2020 02 16 Chris Khoury BREATHE DEEP

2020 02 16 Chris Khoury BREATHE DEEP
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Create DateFebruary 19, 2020
Last UpdatedFebruary 19, 2020

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Carbon monoxide is a poison that is often called the silent killer. It has no smell, no taste, you can’t see it. If you breath it in, it can be fatal. It is a gas produced from burning things like coal, generators, petrol lawnmowers. Car engines when they are running produce this poison.



Carbon monoxide attaches itself to the blood cells and suffocates them so that oxygen can’t bond to the cell and support your organs. When you breathe in Carbon Monoxide it replaces the Oxygen in your bloodstream which causes your body tissue and cells to die – the effects of which can be fatal.

Carbon monoxide poisoning is a good illustration of what Jesus was talking about in what is called the Sermon on the Mount. Here, Jesus is telling us what life would be like in the kingdom of God if we put into practice the principles contained in the sermon.



He talks about not just the symptoms of sin, but the root causes—the deeper work of sin (like poison) that goes on inside each one of us. In Matthew 5:21-37 Jesus points out that the obvious sins—like murder and adultery—are just outward symptoms of a deeper poisoning going on inside. The sickness needs to be cured.


Matthew 5:21-22 NRSV

You have heard that it was said to those of ancient times, “You shall not murder”; and “whoever murders shall be liable to judgment.” But I say to you that if you are angry with a brother or sister, you will be liable to judgment; and if you insult a brother or sister, you will be liable to the council; and if you say, “You fool,” you will be liable to the fire of hell.


Jesus is getting to the root cause of the sin. Where does murder come from?

It starts with anger which leads to judging, name calling, hate and sin.

You can’t make it very far through life without being at least tempted to hate someone. Or, to call them a fool. But Jesus is talking about the poison of hate and anger and prejudices that runs inside of us. Jesus is getting to the motivation of the heart. This is thinking we are so wise and so all-seeing that we can call someone “nothing.” It is saying that a person, whom God created and dearly loves, amounts to nothing. Like calling someone, an “idiot”! It is always believing that you are right and everyone else is wrong. Those that don‘t do it my way,  are the ‘fools’. Empty headed, good for nothing. Jesus says, when we think like that, the poison of sin is running through our veins.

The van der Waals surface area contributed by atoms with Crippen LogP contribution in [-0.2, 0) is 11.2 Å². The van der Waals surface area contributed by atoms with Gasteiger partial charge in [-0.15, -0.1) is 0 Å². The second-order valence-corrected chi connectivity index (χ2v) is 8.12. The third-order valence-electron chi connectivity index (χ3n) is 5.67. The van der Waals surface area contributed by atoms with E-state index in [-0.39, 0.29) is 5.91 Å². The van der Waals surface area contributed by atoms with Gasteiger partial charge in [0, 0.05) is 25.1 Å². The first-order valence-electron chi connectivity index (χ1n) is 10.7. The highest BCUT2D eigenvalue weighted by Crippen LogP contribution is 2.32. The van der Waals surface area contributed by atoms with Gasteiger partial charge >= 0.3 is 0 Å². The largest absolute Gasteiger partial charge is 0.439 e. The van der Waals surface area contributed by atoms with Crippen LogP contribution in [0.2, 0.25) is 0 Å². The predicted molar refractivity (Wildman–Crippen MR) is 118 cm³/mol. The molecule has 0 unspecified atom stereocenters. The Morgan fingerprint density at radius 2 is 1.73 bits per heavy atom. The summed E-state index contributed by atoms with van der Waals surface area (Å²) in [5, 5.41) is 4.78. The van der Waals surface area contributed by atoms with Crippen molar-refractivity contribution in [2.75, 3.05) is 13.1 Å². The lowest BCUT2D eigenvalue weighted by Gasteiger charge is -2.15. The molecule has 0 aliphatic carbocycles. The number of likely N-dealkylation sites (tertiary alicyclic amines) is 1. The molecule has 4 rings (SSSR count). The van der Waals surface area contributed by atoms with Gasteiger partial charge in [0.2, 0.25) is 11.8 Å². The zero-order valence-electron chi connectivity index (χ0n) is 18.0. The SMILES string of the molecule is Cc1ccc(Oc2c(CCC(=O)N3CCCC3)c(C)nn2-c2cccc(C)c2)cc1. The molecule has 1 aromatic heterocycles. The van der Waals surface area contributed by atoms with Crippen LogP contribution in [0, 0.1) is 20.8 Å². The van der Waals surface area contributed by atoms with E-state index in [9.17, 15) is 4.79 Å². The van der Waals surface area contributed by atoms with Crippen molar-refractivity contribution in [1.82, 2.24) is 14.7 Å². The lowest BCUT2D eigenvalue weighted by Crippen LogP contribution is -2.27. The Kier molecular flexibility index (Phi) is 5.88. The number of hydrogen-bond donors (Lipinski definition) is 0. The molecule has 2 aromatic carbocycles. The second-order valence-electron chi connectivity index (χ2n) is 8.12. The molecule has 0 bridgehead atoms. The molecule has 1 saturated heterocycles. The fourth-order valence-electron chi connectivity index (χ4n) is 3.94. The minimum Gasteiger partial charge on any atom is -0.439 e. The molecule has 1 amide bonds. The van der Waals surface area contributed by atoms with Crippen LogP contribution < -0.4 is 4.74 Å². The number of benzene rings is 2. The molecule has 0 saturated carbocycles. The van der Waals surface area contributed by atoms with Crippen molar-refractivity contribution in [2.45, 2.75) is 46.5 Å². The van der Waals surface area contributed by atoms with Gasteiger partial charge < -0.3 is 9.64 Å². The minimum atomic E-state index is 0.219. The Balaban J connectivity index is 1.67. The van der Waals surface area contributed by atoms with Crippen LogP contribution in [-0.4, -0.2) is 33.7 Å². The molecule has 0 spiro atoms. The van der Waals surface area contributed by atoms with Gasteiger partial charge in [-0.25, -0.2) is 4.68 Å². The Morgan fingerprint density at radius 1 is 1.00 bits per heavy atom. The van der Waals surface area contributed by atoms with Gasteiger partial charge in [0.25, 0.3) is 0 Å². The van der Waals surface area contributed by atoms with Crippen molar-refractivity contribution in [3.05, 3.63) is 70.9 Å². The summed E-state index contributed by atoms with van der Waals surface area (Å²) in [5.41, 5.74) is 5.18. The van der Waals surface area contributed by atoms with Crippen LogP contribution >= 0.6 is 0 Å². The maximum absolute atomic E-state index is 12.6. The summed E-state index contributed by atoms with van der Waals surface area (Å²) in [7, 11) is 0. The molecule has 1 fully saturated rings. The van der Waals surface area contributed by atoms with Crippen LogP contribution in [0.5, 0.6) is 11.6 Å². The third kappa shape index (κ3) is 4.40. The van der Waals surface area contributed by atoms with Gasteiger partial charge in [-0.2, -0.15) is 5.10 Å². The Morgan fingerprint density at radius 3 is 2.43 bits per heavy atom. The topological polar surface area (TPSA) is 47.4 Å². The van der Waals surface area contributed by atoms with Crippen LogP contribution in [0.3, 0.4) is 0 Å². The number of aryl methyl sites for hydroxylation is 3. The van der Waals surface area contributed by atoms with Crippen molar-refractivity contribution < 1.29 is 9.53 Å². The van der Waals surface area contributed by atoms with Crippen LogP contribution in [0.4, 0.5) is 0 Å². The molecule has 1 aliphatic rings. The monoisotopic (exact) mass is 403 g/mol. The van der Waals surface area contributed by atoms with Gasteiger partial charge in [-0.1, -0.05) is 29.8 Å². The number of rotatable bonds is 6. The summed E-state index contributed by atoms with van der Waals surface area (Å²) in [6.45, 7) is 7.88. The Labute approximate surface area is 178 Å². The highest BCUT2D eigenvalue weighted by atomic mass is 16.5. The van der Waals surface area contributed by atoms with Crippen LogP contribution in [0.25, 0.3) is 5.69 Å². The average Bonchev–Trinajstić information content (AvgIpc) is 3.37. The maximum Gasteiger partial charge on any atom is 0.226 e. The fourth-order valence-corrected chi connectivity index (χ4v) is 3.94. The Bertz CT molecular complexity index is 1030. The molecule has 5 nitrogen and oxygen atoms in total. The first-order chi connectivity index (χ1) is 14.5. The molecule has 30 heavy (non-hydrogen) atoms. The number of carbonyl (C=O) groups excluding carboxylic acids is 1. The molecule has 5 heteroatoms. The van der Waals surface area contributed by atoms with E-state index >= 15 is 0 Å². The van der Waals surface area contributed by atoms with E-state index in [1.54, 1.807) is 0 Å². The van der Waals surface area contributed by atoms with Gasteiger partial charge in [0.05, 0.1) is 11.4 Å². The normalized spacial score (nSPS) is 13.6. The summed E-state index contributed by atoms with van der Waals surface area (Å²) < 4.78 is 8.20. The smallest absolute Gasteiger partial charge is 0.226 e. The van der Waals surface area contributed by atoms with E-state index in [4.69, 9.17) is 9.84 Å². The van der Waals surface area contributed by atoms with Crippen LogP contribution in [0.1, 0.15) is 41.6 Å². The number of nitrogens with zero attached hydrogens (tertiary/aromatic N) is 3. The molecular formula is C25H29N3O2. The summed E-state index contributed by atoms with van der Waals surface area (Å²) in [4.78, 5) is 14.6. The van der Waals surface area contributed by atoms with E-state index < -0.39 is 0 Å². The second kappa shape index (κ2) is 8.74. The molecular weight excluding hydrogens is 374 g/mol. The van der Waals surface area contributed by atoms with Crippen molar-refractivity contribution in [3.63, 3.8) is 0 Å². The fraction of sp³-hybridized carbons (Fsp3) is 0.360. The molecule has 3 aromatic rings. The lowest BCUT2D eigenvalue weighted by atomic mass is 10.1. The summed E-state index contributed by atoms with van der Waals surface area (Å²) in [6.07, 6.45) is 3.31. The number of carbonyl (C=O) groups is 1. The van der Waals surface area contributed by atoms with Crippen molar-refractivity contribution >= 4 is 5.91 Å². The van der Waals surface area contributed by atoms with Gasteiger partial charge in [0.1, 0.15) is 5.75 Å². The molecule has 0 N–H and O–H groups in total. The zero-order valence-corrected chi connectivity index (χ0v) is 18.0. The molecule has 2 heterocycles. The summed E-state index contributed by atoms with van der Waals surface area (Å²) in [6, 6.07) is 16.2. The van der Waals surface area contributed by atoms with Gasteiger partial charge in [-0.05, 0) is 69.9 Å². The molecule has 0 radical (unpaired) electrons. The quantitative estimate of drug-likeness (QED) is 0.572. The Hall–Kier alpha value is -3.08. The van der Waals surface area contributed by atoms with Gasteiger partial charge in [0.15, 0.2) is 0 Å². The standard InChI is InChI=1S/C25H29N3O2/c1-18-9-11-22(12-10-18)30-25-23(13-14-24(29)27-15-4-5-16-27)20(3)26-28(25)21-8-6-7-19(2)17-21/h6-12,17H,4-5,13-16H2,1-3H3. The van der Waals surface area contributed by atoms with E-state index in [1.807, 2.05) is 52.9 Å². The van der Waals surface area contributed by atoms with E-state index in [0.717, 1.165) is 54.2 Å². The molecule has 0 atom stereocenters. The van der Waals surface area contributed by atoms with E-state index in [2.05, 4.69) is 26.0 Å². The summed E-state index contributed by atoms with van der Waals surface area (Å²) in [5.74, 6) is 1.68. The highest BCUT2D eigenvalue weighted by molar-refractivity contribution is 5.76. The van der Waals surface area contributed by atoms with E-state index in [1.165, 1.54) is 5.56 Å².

Jesus says it’s great that you’ve never murdered anyone, congratulations! However, hating and hurting others leads us to that slow and torturous sin that eventually leads to murder. Most of us haven’t murdered anyone, but all of us have disliked or insulted someone or thought that their lives amount to nothing.


In Matthew 5:23-24 Jesus adds another dimension to the equation.


(Matthew 5:23-24 NRSV) So when you are offering your gift at the altar, if you remember that your brother or sister has something against you, leave your gift there before the altar and go; first be reconciled to your brother or sister, and then come and offer your gift.


If you have something against a brother or sister it is of utmost importance that you be reconciled to each other even before you kneel down to pray or come before God to make an offering. If you do not, the poison of sin will choke the good stuff inside of you. Your faith and your relationship with God will be affected. You might not have murdered someone literally, but have you been responsible for the breakdown in relationships. Leave your gift at the altar, Jesus says and go and make peace. Jesus is connecting the two realities he said sum up all the law: love the Lord your God and love your neighbor. We cannot do one without the other. Reconciliation with a brother or sister is a positive, action.